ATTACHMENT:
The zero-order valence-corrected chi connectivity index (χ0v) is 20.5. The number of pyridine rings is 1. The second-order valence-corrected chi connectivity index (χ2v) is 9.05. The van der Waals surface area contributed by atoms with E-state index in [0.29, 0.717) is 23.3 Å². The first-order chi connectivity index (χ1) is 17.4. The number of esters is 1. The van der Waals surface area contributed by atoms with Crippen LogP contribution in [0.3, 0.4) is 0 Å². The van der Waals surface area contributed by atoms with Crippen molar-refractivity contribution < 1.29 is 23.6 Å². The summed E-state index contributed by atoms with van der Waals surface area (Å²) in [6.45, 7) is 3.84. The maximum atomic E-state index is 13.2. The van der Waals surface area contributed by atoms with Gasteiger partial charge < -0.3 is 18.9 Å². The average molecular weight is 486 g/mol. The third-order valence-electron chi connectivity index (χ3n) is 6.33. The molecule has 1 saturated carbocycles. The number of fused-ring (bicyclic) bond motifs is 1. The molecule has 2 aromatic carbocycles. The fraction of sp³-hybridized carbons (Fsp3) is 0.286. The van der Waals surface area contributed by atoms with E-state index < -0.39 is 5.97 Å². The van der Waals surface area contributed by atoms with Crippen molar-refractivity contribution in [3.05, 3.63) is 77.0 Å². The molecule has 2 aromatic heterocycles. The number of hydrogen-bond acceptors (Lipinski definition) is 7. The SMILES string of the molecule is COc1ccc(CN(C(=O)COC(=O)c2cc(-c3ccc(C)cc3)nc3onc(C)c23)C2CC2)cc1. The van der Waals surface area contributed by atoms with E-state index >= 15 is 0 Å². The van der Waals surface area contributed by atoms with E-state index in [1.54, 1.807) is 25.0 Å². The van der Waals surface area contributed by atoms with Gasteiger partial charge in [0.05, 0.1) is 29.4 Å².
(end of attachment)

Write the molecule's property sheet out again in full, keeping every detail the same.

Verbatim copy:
The zero-order valence-corrected chi connectivity index (χ0v) is 20.5. The number of pyridine rings is 1. The second-order valence-corrected chi connectivity index (χ2v) is 9.05. The van der Waals surface area contributed by atoms with E-state index in [0.29, 0.717) is 23.3 Å². The first-order chi connectivity index (χ1) is 17.4. The number of esters is 1. The van der Waals surface area contributed by atoms with Crippen LogP contribution in [0.3, 0.4) is 0 Å². The van der Waals surface area contributed by atoms with Crippen molar-refractivity contribution < 1.29 is 23.6 Å². The summed E-state index contributed by atoms with van der Waals surface area (Å²) in [6.45, 7) is 3.84. The maximum atomic E-state index is 13.2. The van der Waals surface area contributed by atoms with Gasteiger partial charge < -0.3 is 18.9 Å². The average molecular weight is 486 g/mol. The third-order valence-electron chi connectivity index (χ3n) is 6.33. The molecule has 1 saturated carbocycles. The number of fused-ring (bicyclic) bond motifs is 1. The molecule has 2 aromatic carbocycles. The fraction of sp³-hybridized carbons (Fsp3) is 0.286. The van der Waals surface area contributed by atoms with E-state index < -0.39 is 5.97 Å². The van der Waals surface area contributed by atoms with Crippen molar-refractivity contribution in [3.05, 3.63) is 77.0 Å². The molecule has 2 aromatic heterocycles. The number of hydrogen-bond acceptors (Lipinski definition) is 7. The SMILES string of the molecule is COc1ccc(CN(C(=O)COC(=O)c2cc(-c3ccc(C)cc3)nc3onc(C)c23)C2CC2)cc1. The van der Waals surface area contributed by atoms with E-state index >= 15 is 0 Å². The van der Waals surface area contributed by atoms with E-state index in [1.54, 1.807) is 25.0 Å². The van der Waals surface area contributed by atoms with Gasteiger partial charge in [0.05, 0.1) is 29.4 Å².